Los Angeles Letter: Avant-Garde Sculptor Harold Paris
ART INTERNATIONAL MAGAZINE
LOS ANGELES LETTER - KURT VON MEIER
An installation of sculpture at the UCLA Student Center Grand Ballroom has established Harold Paris as among the foremost avant-garde sculptors in America. This exhibition marks his first one-man presentation in Southern California in several years, and is the first time that the direction of his most radical new sculpture has been substantially indicated. During the last three years Paris has turned from his earlier expressions in the media of fired clay or bronze to the rather less conventional materials of rubber, aluminum and plastics.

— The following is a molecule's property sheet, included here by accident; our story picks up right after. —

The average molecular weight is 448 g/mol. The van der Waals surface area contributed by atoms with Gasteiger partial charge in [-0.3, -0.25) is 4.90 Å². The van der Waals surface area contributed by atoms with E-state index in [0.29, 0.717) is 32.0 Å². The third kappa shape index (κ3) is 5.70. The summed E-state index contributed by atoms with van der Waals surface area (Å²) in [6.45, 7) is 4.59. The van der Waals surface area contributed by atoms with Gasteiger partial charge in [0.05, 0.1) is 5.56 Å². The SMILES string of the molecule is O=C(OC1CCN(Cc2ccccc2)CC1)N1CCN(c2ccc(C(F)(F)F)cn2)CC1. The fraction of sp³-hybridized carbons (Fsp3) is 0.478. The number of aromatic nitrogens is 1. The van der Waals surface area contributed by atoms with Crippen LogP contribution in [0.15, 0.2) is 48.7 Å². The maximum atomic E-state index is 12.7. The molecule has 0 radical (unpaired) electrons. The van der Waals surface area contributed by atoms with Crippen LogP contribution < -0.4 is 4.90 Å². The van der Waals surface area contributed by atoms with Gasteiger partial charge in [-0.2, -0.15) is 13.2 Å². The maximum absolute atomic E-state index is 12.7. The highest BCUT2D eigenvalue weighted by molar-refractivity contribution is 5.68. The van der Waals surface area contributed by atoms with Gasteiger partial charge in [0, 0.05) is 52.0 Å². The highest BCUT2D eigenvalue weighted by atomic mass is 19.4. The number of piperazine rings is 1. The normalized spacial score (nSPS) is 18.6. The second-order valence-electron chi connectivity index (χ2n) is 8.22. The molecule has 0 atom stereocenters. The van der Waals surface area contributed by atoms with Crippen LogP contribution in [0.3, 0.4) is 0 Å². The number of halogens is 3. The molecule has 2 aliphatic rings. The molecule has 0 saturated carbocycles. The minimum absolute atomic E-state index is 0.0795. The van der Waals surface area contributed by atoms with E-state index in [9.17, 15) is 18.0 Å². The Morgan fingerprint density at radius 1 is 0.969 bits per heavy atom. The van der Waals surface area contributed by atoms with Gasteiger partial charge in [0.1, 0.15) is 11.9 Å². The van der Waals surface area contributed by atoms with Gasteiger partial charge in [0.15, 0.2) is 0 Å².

In contrast to the subtle richness of coloring in the earlier clay or bronze works, Paris restricts his dependence upon polychrome values to an extreme in the more recent pieces, by using only black, white and the cold neutral colors of aluminum or stainless steel. Yet within these limitations there is a remarkable variety and intensity of "coloristic" expression. It is almost as though the narrower range has provided him with the necessary visual facility for making his subtler and sophisticated statements all the more effective. The "Black and White" exhibition at the Jewish Museum in New York (1963) might serve here as an historical point of reference. In his catalogue introduction, Ben Heller writes : "Artists are forever creating expanding horizons out of constricting situations. For some, black and white might have been initially a simplistic or reductive experience, but for all who dealt with these two colors at length this involvement became the means to the discovery of new problems and solutions, of new meanings and techniques." That exhibition contained no sculpture. Were it to be reconstituted today, however, it is clear that Harold Paris would provide the best example of an artist who has realized the " new meanings and techniques" and who has most fully sought out the "new problems and solutions" of black and white in terms of three-dimensional statements.